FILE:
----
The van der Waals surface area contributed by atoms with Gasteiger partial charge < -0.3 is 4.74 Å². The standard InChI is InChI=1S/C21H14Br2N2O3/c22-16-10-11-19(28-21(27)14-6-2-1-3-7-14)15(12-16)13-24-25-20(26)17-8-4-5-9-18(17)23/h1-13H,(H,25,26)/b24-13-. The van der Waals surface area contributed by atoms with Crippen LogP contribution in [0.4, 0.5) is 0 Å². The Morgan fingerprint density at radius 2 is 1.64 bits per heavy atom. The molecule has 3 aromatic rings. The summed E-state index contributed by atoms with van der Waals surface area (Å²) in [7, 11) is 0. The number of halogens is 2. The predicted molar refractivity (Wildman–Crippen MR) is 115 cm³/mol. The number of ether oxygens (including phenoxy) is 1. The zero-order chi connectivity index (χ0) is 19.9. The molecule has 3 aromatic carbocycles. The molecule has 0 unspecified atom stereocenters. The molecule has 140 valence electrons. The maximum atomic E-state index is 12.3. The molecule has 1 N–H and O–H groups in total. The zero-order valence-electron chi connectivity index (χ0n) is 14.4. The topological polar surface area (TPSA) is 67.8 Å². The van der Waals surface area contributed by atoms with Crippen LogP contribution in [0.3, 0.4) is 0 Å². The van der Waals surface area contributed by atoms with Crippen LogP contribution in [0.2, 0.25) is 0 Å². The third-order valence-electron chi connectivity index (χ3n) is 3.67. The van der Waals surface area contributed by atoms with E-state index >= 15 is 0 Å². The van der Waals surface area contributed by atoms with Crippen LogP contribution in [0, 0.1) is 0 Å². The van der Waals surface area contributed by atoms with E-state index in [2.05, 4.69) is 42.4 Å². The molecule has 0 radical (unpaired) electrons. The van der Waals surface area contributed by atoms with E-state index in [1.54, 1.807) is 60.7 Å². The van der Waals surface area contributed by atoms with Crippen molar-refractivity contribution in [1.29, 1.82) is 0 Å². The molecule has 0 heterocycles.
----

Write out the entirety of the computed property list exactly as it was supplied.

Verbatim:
The van der Waals surface area contributed by atoms with Gasteiger partial charge < -0.3 is 4.74 Å². The standard InChI is InChI=1S/C21H14Br2N2O3/c22-16-10-11-19(28-21(27)14-6-2-1-3-7-14)15(12-16)13-24-25-20(26)17-8-4-5-9-18(17)23/h1-13H,(H,25,26)/b24-13-. The van der Waals surface area contributed by atoms with Crippen LogP contribution in [0.4, 0.5) is 0 Å². The Morgan fingerprint density at radius 2 is 1.64 bits per heavy atom. The molecule has 3 aromatic rings. The summed E-state index contributed by atoms with van der Waals surface area (Å²) in [7, 11) is 0. The number of halogens is 2. The predicted molar refractivity (Wildman–Crippen MR) is 115 cm³/mol. The number of ether oxygens (including phenoxy) is 1. The zero-order chi connectivity index (χ0) is 19.9. The molecule has 3 aromatic carbocycles. The molecule has 0 unspecified atom stereocenters. The molecule has 140 valence electrons. The maximum atomic E-state index is 12.3. The molecule has 1 N–H and O–H groups in total. The zero-order valence-electron chi connectivity index (χ0n) is 14.4. The topological polar surface area (TPSA) is 67.8 Å². The van der Waals surface area contributed by atoms with Crippen LogP contribution in [0.3, 0.4) is 0 Å². The van der Waals surface area contributed by atoms with Crippen LogP contribution in [0.2, 0.25) is 0 Å². The third-order valence-electron chi connectivity index (χ3n) is 3.67. The van der Waals surface area contributed by atoms with E-state index >= 15 is 0 Å². The van der Waals surface area contributed by atoms with Crippen LogP contribution in [0, 0.1) is 0 Å². The van der Waals surface area contributed by atoms with E-state index in [2.05, 4.69) is 42.4 Å². The molecule has 0 radical (unpaired) electrons. The van der Waals surface area contributed by atoms with E-state index in [1.54, 1.807) is 60.7 Å². The van der Waals surface area contributed by atoms with Crippen molar-refractivity contribution in [1.29, 1.82) is 0 Å². The molecule has 0 heterocycles.